This is why US banks' promises are made to be broken

NEW YORK | 'When a man repeats a promise again and again, he means to fail you,' says an old proverb. But, what if the promise is made by the biggest Wall Street companies like Merril Lynch, Bank of America, UBS and Citigroup, those that got the bailout?

Many of them have settled fraud cases brought by the US government with a promise to never violate the same law.  But, as The New York Times points out, since 1996 they have broken it at least 51 times.

Last month, Citigroup agreed to pay $285 million to settle civil charges that it had defrauded customers during the house bubble. As part of that settlement, Citigroup agreed not to violate an anti-fraud law. Exactly the same promise it made four times before: in July 2010, May 2006, March 2005 and April 2000.

According to a New York Times analysis, nearly all of the biggest financial companies — Goldman Sachs, Morgan Stanley, JP Morgan Chase and Bank of America among them — have done the same.

“The point is that there may be customers who have concluded that they can’t trust Wall Street to act in their best interests. And that loss of trust could be coming home to roost in the form of less business”, writes Peter Cohan at Forbes.

Are these kinds of settlements enough to deter repeating offenses? The S.E.C. is the US front-line defense against financial fraud. It is responsible for bringing financial wrongdoers to justice. Yet its $1.4 billion budget is way meager than Wall Street firms'. In 2009 Citigroup and JPMorgan Chase spent $4.6 billion each, four times the S.E.C.’s entire annual budget, on information technology alone. Halah Touryalai put this dillema into context: only in litigation reserves, for example, JP Morgan spent $4 billion as of the third quarter 2010.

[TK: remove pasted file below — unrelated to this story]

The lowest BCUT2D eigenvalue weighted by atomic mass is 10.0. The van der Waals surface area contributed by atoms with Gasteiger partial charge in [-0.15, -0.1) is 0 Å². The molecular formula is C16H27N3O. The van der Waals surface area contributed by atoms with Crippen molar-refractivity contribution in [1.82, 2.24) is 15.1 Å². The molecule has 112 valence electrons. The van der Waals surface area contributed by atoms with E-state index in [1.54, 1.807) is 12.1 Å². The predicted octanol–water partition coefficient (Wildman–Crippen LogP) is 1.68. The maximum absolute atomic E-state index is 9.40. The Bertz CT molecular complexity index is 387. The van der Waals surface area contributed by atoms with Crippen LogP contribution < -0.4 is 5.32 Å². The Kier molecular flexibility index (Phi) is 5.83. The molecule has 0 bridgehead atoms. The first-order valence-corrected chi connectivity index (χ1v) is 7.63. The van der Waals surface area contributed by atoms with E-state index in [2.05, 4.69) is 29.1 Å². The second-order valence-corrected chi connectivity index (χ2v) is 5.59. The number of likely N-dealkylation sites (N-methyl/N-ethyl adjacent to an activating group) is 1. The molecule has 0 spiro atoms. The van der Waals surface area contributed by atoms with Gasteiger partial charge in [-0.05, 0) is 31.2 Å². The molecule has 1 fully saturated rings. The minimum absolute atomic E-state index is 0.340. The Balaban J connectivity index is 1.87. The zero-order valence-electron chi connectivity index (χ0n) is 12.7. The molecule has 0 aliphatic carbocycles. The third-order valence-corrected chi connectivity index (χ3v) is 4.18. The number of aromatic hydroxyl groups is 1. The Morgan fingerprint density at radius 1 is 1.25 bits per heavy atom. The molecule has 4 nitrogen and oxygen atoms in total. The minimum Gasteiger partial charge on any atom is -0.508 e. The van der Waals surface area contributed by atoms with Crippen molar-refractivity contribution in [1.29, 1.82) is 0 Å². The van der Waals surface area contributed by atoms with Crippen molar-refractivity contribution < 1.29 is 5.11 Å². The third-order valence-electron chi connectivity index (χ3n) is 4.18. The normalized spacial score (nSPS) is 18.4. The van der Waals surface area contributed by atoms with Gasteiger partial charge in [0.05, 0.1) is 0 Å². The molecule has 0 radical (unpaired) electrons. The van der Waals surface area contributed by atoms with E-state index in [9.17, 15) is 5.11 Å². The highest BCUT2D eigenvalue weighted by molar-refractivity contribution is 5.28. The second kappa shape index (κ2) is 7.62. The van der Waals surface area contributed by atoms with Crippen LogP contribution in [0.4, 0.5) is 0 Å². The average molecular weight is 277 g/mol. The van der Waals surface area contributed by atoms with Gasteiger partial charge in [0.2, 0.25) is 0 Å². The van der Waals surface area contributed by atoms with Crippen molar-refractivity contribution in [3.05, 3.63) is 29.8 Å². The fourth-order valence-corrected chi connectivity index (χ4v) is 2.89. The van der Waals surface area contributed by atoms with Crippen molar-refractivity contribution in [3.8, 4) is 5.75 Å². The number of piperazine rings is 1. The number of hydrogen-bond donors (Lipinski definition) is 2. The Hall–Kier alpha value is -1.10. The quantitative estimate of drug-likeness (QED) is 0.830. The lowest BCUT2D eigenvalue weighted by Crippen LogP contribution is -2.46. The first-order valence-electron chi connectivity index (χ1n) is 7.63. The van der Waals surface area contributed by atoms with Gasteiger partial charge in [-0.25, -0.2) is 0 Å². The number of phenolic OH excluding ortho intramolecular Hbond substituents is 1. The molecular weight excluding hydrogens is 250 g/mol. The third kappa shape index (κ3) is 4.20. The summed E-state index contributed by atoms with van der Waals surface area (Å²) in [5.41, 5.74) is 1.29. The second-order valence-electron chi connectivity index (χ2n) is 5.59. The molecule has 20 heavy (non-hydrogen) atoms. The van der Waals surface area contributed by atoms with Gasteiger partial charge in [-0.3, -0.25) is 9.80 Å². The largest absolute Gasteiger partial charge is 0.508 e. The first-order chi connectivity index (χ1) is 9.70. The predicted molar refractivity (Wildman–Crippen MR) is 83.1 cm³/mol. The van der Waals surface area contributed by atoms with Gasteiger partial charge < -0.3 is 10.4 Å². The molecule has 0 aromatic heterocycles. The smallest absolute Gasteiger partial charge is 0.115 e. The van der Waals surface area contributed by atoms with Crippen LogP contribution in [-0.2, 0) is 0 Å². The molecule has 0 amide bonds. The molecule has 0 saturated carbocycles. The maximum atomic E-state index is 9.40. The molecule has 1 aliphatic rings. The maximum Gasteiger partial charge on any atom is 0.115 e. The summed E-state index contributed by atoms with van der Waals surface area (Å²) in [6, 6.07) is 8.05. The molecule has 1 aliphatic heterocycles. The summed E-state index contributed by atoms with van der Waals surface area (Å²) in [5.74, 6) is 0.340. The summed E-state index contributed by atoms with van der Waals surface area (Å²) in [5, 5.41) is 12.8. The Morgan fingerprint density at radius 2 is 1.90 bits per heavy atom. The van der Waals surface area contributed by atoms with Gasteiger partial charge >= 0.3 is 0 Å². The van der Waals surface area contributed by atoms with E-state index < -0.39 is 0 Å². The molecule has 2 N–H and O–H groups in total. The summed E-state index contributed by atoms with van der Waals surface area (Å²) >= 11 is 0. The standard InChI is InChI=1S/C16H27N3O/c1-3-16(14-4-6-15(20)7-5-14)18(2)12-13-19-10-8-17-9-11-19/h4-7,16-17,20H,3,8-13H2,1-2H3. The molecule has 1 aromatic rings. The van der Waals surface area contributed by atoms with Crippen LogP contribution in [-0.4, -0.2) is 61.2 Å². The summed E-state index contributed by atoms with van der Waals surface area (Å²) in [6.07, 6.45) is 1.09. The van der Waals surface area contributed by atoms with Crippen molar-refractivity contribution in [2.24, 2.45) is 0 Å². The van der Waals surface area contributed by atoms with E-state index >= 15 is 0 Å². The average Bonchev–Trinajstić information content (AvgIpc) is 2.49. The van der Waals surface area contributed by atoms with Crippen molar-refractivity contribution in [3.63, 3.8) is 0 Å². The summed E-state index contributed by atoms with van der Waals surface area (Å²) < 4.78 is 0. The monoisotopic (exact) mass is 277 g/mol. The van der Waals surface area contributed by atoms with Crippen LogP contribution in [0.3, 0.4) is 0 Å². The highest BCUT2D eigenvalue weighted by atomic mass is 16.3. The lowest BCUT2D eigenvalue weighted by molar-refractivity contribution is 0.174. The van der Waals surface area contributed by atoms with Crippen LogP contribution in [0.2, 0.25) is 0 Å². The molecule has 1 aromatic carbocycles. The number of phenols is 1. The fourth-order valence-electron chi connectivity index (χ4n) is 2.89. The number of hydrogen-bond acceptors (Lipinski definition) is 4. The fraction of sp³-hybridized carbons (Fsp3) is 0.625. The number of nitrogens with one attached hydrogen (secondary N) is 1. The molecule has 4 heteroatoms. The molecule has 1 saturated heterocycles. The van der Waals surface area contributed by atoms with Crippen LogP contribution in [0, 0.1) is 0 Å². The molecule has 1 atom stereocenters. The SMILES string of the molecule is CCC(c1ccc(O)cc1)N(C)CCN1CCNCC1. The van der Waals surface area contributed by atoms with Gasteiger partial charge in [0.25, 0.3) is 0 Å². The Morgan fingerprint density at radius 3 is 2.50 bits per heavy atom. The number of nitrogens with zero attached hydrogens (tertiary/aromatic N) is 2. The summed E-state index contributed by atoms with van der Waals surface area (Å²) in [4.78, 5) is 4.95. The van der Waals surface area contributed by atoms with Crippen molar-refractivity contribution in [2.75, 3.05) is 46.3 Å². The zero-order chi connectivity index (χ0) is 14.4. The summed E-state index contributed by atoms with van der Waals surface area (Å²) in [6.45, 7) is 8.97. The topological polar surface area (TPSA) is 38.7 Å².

The S.E.C. knows that taking Wall Street firms to court, and risking to lose the case, is far much costly than a settlement even if it there is a big chance that the promises keep on being broken.


About the Author

Ana Fuentes
Columnist for El País and a contributor to SER (Sociedad Española de Radiodifusión), was the first editor-in-chief of The Corner. Currently based in Madrid, she has been a correspondent in New York, Beijing and Paris for several international media outlets such as Prisa Radio, Radio Netherlands or CNN en español. Ana holds a degree in Journalism from the Complutense University in Madrid and the Sorbonne University in Paris, and a Master's in Journalism from Spanish newspaper El País.